FIRST DAY.—EVENING PRAYER.
PSALM VI.

ARGUMENT.

Titls is the first of those Psalms which are styled Penitential. It contains, 1. deprecation of eternal vengeance, and 2, 3. a petition for pardon; which is enforced from a consideration of the penitent's sufferings; 4. from that of the Divine mercy; 5. from that of the praise and glory which God would fail to receive, if man were destroyed; 6, 7, from that of the penitent's humiliation and contrition. 8—10. The strain changes into one of joy and triumph, upon the success and return of the prayer.

"1. O Lord, rebuke me not in thine anger, neither chasten me in thy hot displeasure."

Let us suppose a sinner awakened to a true sense of his condition, and 1 ooking round him for help. Above is an angry God preparing to take vengeance; beneath, the fiery gulph ready to receive him; without him, a world in flames; within the gnawing worm. Thus situated, he begins, in extreme agony of spirit, " O Lord, rebuke me not in thine anger, neither chasten me in thy hot displeasure." He expects that God will" rebuke" him, but only prays that it may not be in "anger," finally to destroy him; he desires to be chastened, but chastened in fatherly love, not in the " hot displeasure" of an inexorable judge. As often as we are led thus to express our sense of sin, and dread of punishment, let us reflect on Him whose righteous soul, endued with a sensibility peculiar to itself, sustained the sins of the world, and the displeasure of the Father.

"2. Have mercy upon me, O Lord, for I am weak: O Lord, heal me; for my bones are vexed, Ileb. shaken or made to tremble."

The penitent entreats for mercy, first, by representing his pitiable case, tinder the image of sickness. He describes his soul as deprived of all its health and vigour, as languishing and fainting, by reason or sin, which had eat out the vitals, and shaken all the powers and supporters of the spiritual frame, so that the breath of life seemed to be departing. Enough, however, was left, to supplicate the healing aid of the God of mercy and comfort; to petition for oil and wine at the hands of the Physician of spirits. How happy is it for us, that we have a Physician, who cannot but be touched with the feeling of our infirmities, seeing that he himself once took them upon him, and suffered for them even unto the death of the cross, under which he " fainted," and on which " his bones were vexed."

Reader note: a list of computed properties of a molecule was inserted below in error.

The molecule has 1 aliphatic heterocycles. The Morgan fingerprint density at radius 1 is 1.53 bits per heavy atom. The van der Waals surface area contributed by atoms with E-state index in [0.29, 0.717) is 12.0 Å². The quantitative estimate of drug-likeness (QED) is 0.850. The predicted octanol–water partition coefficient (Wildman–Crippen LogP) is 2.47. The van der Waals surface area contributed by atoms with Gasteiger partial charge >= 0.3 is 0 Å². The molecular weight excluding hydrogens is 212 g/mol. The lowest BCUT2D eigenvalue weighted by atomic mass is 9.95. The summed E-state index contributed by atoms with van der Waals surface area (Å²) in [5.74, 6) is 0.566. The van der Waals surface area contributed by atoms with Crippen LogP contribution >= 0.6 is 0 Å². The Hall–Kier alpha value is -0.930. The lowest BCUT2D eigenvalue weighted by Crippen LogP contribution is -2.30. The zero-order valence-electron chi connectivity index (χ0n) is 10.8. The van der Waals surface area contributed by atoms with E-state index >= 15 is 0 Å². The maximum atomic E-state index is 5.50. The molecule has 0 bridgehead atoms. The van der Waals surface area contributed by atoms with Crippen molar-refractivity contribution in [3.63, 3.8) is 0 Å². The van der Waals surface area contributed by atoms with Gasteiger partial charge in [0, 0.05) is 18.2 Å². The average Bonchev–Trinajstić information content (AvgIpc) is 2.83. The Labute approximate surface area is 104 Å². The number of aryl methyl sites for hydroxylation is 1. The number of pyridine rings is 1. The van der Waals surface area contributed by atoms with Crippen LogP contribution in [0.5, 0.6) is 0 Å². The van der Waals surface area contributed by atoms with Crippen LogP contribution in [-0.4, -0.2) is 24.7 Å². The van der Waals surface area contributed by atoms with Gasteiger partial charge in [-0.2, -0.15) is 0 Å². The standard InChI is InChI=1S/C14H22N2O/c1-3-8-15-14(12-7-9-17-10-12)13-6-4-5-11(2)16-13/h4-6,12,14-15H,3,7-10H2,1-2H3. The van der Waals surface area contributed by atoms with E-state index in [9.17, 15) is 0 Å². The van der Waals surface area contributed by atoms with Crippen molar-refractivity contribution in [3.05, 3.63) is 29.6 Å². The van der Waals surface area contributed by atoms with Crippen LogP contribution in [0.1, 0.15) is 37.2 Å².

"3. My soul is also sore vexed: but thou, O Lord, how long V

Another argument is drawn from the sense which the penitent hath of this his woful condition, and the consternation and anxiety produced thereby in his troubled mind. These cause him to fly for refuge to the hope set before him. "Hope deferred maketh the heart sick;" he is therefore beautifully represented as crying out, with a fond and longing Impatience, "but thou, O Lord, how long V His strength is supposed to fail him, and the sentence is left imperfect. What, blessed Jesus, were thy "troubles," when to thy companions thou saidst, "My soul is exceeding sorrowful, even unto death!" By those thy sorrows we beseech thee to hear the voice of thine afflicted church, crying to thee from the earth, "My soul also is sore troubled; but thou, O Lord, how long?"

"4. Return, O Lord, deliver my soul; O save me for thy mercies' sake."

A third argument is formed upon the consideration of God's "mercy;" for the sake of which, as it is promised to penitents, he is requested to "return,"' or to turn himself towards the suppliant; to lift up his countenance on the desponding heart; to "deliver" it from darkness and the shadow of death, and to diffuse around it light and life, salvation, joy, and gladness, like the sun in the morning, when he revisits a benighted world, and calls up the creation to bless the maker of so glorious a luminary, so bright a representative of redeeming love.